Sunday, October 11th – Cultivating Joy and Gratitude
Sunday, October 18th – Embracing Mystery
Sunday, October 25th – Self-Care & Discipleship
Sunday, November 1st – Cultivating Stillness
Sunday, November 8th – Pursuing Your Passion

Discussion Questions

This week we focus on cultivating joy and gratitude by letting go of fear.

1.       Think about a moment in your life when you experienced pure joy. Tell us what happened.
2.       We wish we could consistently live in a place of great joy, but then we are confronted with the stress of survival. In our Gospel passage, Jesus says, “Do not worry about your life … can any of you by worrying add a single hour to your span of life?” (Matthew 6:25-34). What do you tend to worry about? On a scale of 1 to 10, what is your average stress level in this season of life?
3.       When Jesus challenges us to be more like the birds and the flowers, what do you think he means in this passage?
4.       Most people think good fortune generates gratitude, but Brené Brown found just the opposite was the case in her research – that gratitude generates joy, which then generates its own unique kind of good fortune. Do you agree or disagree? Does gratitude really have the power to generate joy and better circumstances? If so, how does that work?
5.       Do you have a regular practice of gratitude? If so, what is it? If not, do you think you should? What gratitude practice might best fit you?
6.       The ancient Greeks said that the opposite of joy is not sadness, but fear – fear of scarcity, loss, etc. Fear consumes our joy. People become risk averse in order to minimize their losses. What’s the first thing that comes into your mind in answer to this statement: I don’t have enough __________. What might it look like to re-frame the foregoing statement through the lens of abundance, gratitude and sufficiency?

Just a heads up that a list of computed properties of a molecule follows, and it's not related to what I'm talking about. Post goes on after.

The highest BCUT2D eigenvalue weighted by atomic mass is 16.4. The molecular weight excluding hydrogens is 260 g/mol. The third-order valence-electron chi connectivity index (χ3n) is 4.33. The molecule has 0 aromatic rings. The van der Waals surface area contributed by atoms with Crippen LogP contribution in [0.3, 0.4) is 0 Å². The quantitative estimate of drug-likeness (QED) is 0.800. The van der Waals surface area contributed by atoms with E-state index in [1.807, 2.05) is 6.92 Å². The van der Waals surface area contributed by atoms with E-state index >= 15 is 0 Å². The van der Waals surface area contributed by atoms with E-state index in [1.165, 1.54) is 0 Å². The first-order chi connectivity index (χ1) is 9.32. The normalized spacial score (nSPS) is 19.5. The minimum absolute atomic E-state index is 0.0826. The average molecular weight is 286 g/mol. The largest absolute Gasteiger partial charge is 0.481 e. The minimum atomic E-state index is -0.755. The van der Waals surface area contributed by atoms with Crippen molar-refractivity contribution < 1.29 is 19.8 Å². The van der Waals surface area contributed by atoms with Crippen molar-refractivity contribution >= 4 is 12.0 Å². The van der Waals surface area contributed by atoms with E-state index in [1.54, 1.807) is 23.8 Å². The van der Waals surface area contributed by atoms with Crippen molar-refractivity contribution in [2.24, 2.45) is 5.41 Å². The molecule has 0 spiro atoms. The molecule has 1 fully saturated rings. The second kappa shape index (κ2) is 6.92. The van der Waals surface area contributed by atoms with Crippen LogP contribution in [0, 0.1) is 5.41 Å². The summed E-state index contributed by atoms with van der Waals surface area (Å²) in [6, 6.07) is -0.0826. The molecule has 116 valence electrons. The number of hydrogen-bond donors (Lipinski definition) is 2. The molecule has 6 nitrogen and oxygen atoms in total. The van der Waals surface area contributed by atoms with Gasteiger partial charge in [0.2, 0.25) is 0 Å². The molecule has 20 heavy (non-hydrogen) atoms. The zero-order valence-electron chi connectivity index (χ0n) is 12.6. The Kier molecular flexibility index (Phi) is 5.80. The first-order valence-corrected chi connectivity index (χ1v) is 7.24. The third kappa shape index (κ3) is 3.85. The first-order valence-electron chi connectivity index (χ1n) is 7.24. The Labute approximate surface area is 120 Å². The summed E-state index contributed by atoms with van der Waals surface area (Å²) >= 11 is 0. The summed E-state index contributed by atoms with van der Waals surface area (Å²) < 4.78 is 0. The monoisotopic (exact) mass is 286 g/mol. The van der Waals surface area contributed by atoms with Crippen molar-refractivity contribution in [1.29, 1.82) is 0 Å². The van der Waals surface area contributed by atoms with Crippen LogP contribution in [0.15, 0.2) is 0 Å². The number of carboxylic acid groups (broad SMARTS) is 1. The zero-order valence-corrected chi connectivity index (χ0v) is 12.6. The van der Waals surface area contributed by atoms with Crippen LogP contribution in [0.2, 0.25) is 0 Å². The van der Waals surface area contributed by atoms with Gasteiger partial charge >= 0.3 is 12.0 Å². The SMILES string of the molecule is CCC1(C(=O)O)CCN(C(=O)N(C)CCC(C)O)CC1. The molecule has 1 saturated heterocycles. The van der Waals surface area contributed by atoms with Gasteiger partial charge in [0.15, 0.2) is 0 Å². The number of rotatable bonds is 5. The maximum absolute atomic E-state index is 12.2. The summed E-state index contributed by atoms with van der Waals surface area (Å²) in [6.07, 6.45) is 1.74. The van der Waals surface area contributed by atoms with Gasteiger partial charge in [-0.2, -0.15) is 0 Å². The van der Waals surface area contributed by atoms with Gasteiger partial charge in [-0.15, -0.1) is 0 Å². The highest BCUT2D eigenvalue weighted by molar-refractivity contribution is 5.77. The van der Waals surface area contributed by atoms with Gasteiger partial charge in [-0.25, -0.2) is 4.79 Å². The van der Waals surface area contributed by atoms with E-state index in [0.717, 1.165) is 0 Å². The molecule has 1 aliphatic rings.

Sunday, November 8th – Pursuing Your Passion

Discussion Questions

Today’s focus is on Guidepost 8: Cultivating Calm and Stillness  - by letting go of anxiety as a lifestyle.

1.       Where is the quietest place you have ever been?
2.       Tell us about a really stressful experience you had lately. What happened, and how did you respond? What analogy would you use to describe what anxiety, anger, despair feels like?
3.       Brené Brown talks about a time when anxiety became crippling to her – it became a “lifestyle.” She saw that wholehearted people process stress differently. They were committed to a way of living where anxiety was a reality, but not a lifestyle – and they did this by cultivating calm and stillness. She advocates bringing “quietness to difficult situations.” James 1:19 says much the same. Do you agree that this is an optimal way to respond to provocative situations? Why or why not?
4.       Brené Brown emphasizes that calmness in provocative situations is a learned response that requires practice. How do we “practice calmness” in situations?
5.       “Stillness” is how we prepare beforehand to meet provocative situations with calmness, according to Brown. What is the best way for you to practice quietude?
6.       How does being still affect you? What are the benefits? Do you have a regular rhythm of stillness in your life? What does it look like?

  • 1. The Gifts of Imperfection - Authenticity21:39

Sunday, September 20th – The Audacity of Authenticity

  • 3. The Gifts of Imperfection - Resiliency.mp325:21